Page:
How can one measure the atomic mass of an element? It is somewhat more complicated because most of the naturally occuring elements exist as a mixture of isotopes, each of which has its own mass. Thus, it is essential to consider this isotopic mixture while calculating the atomic mass of an element.

The average atomic mass of an element is the weighted average of the masses of its naturally occurring isotopes.

But, the abundance of isotopes of each element may differ. So, the abundancy of all these isotopes are taken into consideration while calculating the atomic mass. Then, what do we mean by a weighted average? Let us consider an element which exists as a mixture of 50% of an isotope having a mass of 9 amu, and 50% of another isotope having a mass of 10 amu. Then, its average atomic mass is calculated by the following equation:  Average atomic mass = (Mass of 1st isotope ├Ś % abundance of 1st isotope) + (Mass of 2nd isotope ├Ś % abundance of 2nd isotope)

Thus, for the given element the average

atomic mass = (9 ├Ś 50/100) + (10 x 50/100)

= 4.5 + 5 = 9.5 amu (Note: In the calculations involving percentages, you need to convert percentage abundance into fractional abundance. For example, 50 percent is converted into 50/100 or 0.50 as shown in the a foresaid calculation.)

The atomic masses of elements, given in the periodic table, are average atomic masses. Sometimes, the term atomic weight is used to mean average atomic mass. It is observed, from the periodic table that atomic masses of most of the elements are not whole numbers. For instance, the atomic mass of carbon given in the periodic table is 12.01 amu, not 12.00 amu. The reason is that while calculating the atomic mass of carbon, both of its natural isotopes such as carbon-12. and carbon- 13 are considered. The natural abundance of C-12 and C-13 are 98.90 % and 1.10 % respectively. The average of the atomic mass of carbon is calculated as follows:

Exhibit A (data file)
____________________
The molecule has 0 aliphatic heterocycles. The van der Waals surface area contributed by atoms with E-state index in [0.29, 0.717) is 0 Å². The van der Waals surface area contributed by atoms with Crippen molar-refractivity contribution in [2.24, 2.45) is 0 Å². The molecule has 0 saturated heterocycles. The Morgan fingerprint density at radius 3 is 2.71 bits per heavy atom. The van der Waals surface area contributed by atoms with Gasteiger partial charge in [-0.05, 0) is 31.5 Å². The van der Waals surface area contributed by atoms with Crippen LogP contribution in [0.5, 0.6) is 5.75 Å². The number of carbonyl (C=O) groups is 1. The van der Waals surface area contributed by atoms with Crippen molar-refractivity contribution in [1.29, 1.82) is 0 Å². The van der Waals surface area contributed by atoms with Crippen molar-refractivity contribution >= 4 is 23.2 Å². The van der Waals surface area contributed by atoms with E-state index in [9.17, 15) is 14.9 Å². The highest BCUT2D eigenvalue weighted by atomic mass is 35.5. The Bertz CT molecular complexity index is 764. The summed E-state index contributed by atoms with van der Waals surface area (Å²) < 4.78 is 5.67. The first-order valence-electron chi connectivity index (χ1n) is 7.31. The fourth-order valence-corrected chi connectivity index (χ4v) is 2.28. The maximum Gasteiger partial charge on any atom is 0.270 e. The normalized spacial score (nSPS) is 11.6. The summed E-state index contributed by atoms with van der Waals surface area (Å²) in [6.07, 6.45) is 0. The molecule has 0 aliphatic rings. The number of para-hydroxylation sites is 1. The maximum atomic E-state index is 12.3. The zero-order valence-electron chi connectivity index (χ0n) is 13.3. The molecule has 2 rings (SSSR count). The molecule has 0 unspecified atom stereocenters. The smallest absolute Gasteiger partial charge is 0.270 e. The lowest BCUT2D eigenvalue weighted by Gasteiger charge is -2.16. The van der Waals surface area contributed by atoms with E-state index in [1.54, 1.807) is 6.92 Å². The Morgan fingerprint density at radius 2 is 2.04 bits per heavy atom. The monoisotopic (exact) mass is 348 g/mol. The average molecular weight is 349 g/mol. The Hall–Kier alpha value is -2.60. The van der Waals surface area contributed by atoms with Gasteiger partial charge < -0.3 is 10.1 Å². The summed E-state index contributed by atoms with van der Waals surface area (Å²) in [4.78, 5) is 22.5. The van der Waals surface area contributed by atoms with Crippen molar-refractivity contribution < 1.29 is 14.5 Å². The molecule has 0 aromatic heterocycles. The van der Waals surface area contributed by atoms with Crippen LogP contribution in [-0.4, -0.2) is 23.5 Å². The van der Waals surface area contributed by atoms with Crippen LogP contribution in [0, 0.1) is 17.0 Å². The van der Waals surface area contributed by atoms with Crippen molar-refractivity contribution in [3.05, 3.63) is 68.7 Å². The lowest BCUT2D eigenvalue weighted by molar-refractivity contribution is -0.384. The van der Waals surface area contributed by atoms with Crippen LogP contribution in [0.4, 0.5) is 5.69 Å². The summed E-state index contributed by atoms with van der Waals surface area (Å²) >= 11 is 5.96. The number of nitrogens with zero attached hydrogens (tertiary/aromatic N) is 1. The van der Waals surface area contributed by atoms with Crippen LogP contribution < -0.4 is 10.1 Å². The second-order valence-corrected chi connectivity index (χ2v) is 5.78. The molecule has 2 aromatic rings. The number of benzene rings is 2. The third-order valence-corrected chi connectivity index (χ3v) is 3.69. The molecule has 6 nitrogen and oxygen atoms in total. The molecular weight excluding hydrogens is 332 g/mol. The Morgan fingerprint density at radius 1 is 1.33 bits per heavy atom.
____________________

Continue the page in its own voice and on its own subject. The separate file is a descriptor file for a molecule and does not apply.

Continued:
Average atomic mass of carbon = (12 ├Ś 98.9/100 )  + (13 ├Ś  1.1/100)

= (12 ├Ś 0.989) + (13 ├Ś 0.011)

= 11.868 + 0.143 = 12.011 amu

So it is important to understand that if it is mentioned that the atomic mass of carbon is 12 amu, it refers to the average atomic mass of the carbon isotopes, not the mass of the individual atoms of carbon. ## Calculation of average atomic mass - Solved Examples

Example 1: Oxygen is the most abundant element in both the EarthŌĆÖs crust and the human body. It exists as a mixture of three stable isotopes in nature as shown in Table 7.3: The atomic mass of oxygen = (15.9949 ├Ś 0.99757) + (16.9991 ├Ś 0.00038) + (17.9992 ├Ś 0.00205)

= 15.999 amu.

Example 2: Boron naturally occurs as a mixture of boron-10 (5 protons + 5 neutrons) and boron-11 (5 protons + 6 neutrons) isotopes. The percentage abundance of B-10 is 20 and that of B-11 is 80. Then, the atomic mass of boron is calculated as follows:

Atomic mass of boron = (10 ├Ś  20/100) + (11 ├Ś  80/100)

= (10 ├Ś 0.20) + (11 ├Ś 0.80)

= 2 + 8.8

= 10.8 amu

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10th Science : Chapter 7 : Atoms and Molecules : Atom and Atomic Mass |